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Camden New Journal - By SARA NEWMAN
Published: 3 January 2008

Norma Sedler is among the Royal Free visitors who oppose its parking fees
Hospital parking fees anger patients

Royal Free users forced to take buses and taxis to avoid paying high charges for its spaces

PATIENTS at the Royal Free Hospital say they are so aggravated by its car park fees they would rather take a bus or pay for a taxi.
The hospital in Pond Street, Hampstead, raked in nearly £350,000 last year, a £50,000 rise on 2005/6 after employing two parking attendants to ensure visitors bought a valid permit.
The charges were set at £3 per hour in 2003 because commuters and shoppers were using the hospital as a car park, the hospital’s NHS trust claimed.
The Royal Free has allocated seven parking bays for radiotherapy patients to use and disabled badge holders have free parking in all other spaces, but patients without a permit must pay a fee.
Interior designer Larraine Dovey, who lives in Fitzroy Road, received radiotherapy treatment at the hospital last year.
She said: “Within weeks of being diagnosed with a very serious illness you’re in hospital.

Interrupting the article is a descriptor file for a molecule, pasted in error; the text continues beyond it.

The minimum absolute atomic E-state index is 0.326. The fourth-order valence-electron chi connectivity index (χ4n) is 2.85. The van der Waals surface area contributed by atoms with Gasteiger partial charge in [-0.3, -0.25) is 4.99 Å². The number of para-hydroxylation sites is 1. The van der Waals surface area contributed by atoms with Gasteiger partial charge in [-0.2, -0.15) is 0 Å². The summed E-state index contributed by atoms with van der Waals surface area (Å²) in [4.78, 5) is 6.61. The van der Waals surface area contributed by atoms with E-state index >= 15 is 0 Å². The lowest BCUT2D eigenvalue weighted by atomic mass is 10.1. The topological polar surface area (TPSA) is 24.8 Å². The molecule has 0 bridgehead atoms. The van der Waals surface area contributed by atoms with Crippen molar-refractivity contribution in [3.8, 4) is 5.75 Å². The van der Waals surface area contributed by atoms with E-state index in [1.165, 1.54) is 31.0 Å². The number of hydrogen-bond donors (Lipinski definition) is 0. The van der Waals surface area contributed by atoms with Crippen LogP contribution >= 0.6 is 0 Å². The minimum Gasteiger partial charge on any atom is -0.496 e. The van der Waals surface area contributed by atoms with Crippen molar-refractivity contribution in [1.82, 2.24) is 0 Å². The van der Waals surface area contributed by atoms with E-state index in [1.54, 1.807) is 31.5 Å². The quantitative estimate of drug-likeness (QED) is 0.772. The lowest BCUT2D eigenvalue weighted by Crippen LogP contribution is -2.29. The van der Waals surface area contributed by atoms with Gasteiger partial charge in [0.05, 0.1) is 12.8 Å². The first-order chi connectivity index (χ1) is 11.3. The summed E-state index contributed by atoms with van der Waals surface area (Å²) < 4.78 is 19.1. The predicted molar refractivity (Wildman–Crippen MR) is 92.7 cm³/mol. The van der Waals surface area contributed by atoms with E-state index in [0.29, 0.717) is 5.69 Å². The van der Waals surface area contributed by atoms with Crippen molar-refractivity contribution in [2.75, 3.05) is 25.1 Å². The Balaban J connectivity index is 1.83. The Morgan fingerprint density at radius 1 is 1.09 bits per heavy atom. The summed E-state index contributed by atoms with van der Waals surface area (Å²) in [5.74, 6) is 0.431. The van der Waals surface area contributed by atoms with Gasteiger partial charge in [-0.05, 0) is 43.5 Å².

“The parking fees are just more pressure. You can’t always get public transport because you just feel too awful and it’s embarrassing asking for a lift when it’s £3 an hour. It’s not just rich people that get sick.”
Paul Greenbaum parked his car in the car park’s access road while waiting for his wife who has been suffering from heart problems and cataracts.
He said: “It’s difficult to access the hospital. We could try public transport, which is what the authorities would like us to do, but it’s not that easy when you have a medical problem.”
Norma Sedler, who lives in Hillfield Road, West Hampstead, was visiting the hospital for a blood test.
She said: “I used to bring my late mother in a wheelchair here and I’d have a heart attack myself just trying to park my car. I have never seen such a differential between a hospital of this size and good name and their car parking facilities.”
A spokeswoman for the Royal Free said that the revenue raised from charges in 2006/7 represented just 0.5 per cent of the trust’s total income.
She added: “Any surplus income generated from car parking revenue is reinvested in improving security services at the trust. For example, this year we have invested around £70,000 in CCTV and an upgrade of ward access systems to improve patient security.”

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